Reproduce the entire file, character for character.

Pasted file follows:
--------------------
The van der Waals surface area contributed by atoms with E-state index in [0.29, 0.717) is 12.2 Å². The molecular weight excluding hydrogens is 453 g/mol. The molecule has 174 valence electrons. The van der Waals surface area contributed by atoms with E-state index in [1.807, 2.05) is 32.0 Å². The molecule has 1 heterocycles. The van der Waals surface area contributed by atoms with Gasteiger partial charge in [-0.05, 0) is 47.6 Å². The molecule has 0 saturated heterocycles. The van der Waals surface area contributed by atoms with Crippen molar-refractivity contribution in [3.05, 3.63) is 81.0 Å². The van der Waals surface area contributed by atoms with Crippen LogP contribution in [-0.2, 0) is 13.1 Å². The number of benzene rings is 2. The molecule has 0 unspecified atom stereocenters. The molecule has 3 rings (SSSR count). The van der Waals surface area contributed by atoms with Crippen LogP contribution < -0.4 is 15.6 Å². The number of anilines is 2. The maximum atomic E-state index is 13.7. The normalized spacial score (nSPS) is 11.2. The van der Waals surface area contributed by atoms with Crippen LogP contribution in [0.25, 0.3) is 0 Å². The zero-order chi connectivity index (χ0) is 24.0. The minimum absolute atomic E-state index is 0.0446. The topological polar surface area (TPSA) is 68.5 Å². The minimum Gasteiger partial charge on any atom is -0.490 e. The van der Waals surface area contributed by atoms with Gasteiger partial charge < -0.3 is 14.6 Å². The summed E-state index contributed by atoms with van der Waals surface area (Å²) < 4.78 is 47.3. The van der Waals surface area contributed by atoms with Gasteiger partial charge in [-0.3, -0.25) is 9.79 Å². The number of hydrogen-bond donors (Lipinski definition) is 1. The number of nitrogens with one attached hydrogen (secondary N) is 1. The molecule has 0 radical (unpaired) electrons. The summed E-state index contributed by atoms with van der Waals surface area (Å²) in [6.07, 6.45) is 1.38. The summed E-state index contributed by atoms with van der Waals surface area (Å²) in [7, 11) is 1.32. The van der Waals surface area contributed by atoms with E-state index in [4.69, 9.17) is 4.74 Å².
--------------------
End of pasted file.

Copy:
The van der Waals surface area contributed by atoms with E-state index in [0.29, 0.717) is 12.2 Å². The molecular weight excluding hydrogens is 453 g/mol. The molecule has 174 valence electrons. The van der Waals surface area contributed by atoms with E-state index in [1.807, 2.05) is 32.0 Å². The molecule has 1 heterocycles. The van der Waals surface area contributed by atoms with Gasteiger partial charge in [-0.05, 0) is 47.6 Å². The molecule has 0 saturated heterocycles. The van der Waals surface area contributed by atoms with Crippen molar-refractivity contribution in [3.05, 3.63) is 81.0 Å². The van der Waals surface area contributed by atoms with Crippen LogP contribution in [-0.2, 0) is 13.1 Å². The number of benzene rings is 2. The molecule has 0 unspecified atom stereocenters. The molecule has 3 rings (SSSR count). The van der Waals surface area contributed by atoms with Crippen LogP contribution < -0.4 is 15.6 Å². The number of anilines is 2. The maximum atomic E-state index is 13.7. The normalized spacial score (nSPS) is 11.2. The van der Waals surface area contributed by atoms with Crippen LogP contribution in [0.25, 0.3) is 0 Å². The zero-order chi connectivity index (χ0) is 24.0. The minimum absolute atomic E-state index is 0.0446. The topological polar surface area (TPSA) is 68.5 Å². The minimum Gasteiger partial charge on any atom is -0.490 e. The van der Waals surface area contributed by atoms with Gasteiger partial charge < -0.3 is 14.6 Å². The summed E-state index contributed by atoms with van der Waals surface area (Å²) < 4.78 is 47.3. The van der Waals surface area contributed by atoms with Gasteiger partial charge in [-0.3, -0.25) is 9.79 Å². The number of hydrogen-bond donors (Lipinski definition) is 1. The number of nitrogens with one attached hydrogen (secondary N) is 1. The molecule has 0 radical (unpaired) electrons. The summed E-state index contributed by atoms with van der Waals surface area (Å²) in [6.07, 6.45) is 1.38. The summed E-state index contributed by atoms with van der Waals surface area (Å²) in [7, 11) is 1.32. The van der Waals surface area contributed by atoms with E-state index in [4.69, 9.17) is 4.74 Å².